This blog provides commentary on interesting geological events occurring around the world in the context of my own work. This work is, broadly, geological fluid dynamics. The events that I highlight here are those that resonate with my professional life and ideas, and my goal is to interpret them in the context of ideas I've developed in my research. The blog does not represent any particular research agenda. It is written on a personal basis and does not seek to represent the University of Illinois, where I am a professor of geology and physics. Enjoy Geology in Motion! I would be glad to be alerted to geologic events of interest to post here! I hope that this blog can provide current event materials that will make geology come alive.

Banner image is by Ludie Cochrane..

Susan Kieffer can be contacted at s1kieffer at gmail.com

Tuesday, August 30, 2011

Truly cool! Black hole devours a star!

Black hole just about finished munching on wayward star!
NASA Swift satellite. NASA Goddard Space Flight Center
Terrestrial natural disasters don't seem so bad after you watch what happened to the wayward star that got too close to a black hole about 3.9 billion years ago! 

Last March 28 scientists on NASA's Swift satellite mission detected flares at Xray wavelengths coming from a black hole, now designated as Swift J1644+57. They were initially assumed to be from a gamma-ray burst, short blasts of high-energy radiation that are associated with the death of a massive star and the birth of a black hole. However, the emission from this area continued to increase, radio wavelength waves were detected, and astronomers began to think that a star was undergoing tidal disruption.  By March 30, the source was located on a faint galaxy that proved that the galaxy, the source of the X-rays and radio waves, and the event that produced the flares were linked.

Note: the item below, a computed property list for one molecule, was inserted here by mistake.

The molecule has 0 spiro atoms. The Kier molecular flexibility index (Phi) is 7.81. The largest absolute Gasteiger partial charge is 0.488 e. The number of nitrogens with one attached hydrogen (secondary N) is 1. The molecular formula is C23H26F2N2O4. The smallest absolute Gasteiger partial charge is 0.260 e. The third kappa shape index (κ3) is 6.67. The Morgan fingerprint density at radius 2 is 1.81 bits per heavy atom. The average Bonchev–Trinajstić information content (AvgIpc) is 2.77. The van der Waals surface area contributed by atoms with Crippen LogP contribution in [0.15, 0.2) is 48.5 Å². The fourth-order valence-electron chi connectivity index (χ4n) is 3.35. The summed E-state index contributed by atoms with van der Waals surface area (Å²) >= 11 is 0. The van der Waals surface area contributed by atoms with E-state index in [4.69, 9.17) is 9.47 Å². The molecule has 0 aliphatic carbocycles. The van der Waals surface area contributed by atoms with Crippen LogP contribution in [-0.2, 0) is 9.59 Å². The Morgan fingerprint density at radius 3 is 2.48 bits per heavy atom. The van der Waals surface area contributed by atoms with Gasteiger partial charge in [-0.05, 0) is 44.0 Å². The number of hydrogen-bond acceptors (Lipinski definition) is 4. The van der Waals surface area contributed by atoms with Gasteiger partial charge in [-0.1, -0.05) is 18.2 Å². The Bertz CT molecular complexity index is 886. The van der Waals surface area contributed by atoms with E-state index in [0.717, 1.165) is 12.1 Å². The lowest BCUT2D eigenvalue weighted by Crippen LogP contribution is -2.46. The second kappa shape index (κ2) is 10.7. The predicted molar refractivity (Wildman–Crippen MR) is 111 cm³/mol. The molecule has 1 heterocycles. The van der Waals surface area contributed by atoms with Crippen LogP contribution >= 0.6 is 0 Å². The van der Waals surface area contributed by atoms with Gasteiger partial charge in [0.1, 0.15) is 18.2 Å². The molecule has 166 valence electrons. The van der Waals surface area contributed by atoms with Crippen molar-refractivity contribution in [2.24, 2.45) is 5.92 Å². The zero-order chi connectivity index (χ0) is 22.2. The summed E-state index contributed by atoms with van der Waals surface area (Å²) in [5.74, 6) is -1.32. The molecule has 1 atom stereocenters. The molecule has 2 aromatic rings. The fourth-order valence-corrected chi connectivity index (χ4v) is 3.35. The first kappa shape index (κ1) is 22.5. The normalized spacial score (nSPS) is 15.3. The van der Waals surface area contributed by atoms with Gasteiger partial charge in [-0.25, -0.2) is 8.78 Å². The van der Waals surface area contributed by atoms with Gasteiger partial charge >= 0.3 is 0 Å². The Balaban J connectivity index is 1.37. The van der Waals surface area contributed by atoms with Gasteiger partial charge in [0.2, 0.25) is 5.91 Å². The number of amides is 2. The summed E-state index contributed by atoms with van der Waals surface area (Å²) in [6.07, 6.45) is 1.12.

(Great video with music, as well as the NASA press release, are here. I couldn't figure out how to get the video to play on this post.)

Most galaxies possess a central huge black hole, typically weighing millions of times the mass of our own sun. The star-gobbling black hole may be about twice the mass of the 4-million-solar-mass black hole in the center of our Milky Way galaxy. As a star gets too close to such an object, it is catastrophically stretched by tidal forces, and its gas falls into a disk swirling around the black hole. There it becomes heated to temperatures of millions of degrees, before being spit back out through funnels, defined by electric and magnetic fields. Matter moving at about 90% of the speed of light erupts along the black hole's spin axis.  One of these jets was pointing straight at the Earth, leading to the discovery in March.

As Zauderer, et al., say in the abstract to their Nature paper: "We conclude that we are seeing a newly formed relativistic outflow, launched by a transient accretion onto a million-solar-mass black hole." They point out that the relativistic outflow was not predicted for these events, so I guess that it's back to the drawing board for the astronomers!

References: Burrows, D.N., and many others, Relativistic jet activity from the tidal disruption of a star by a massive black hole, Nature, 476, 421-424, 2011.

Zauderer, B.A., and many others, Birth of a relativistic outflow in the unusual gamma-ray transient Swift J164449.3+573451, Nature, 476, 425-428, 2011.

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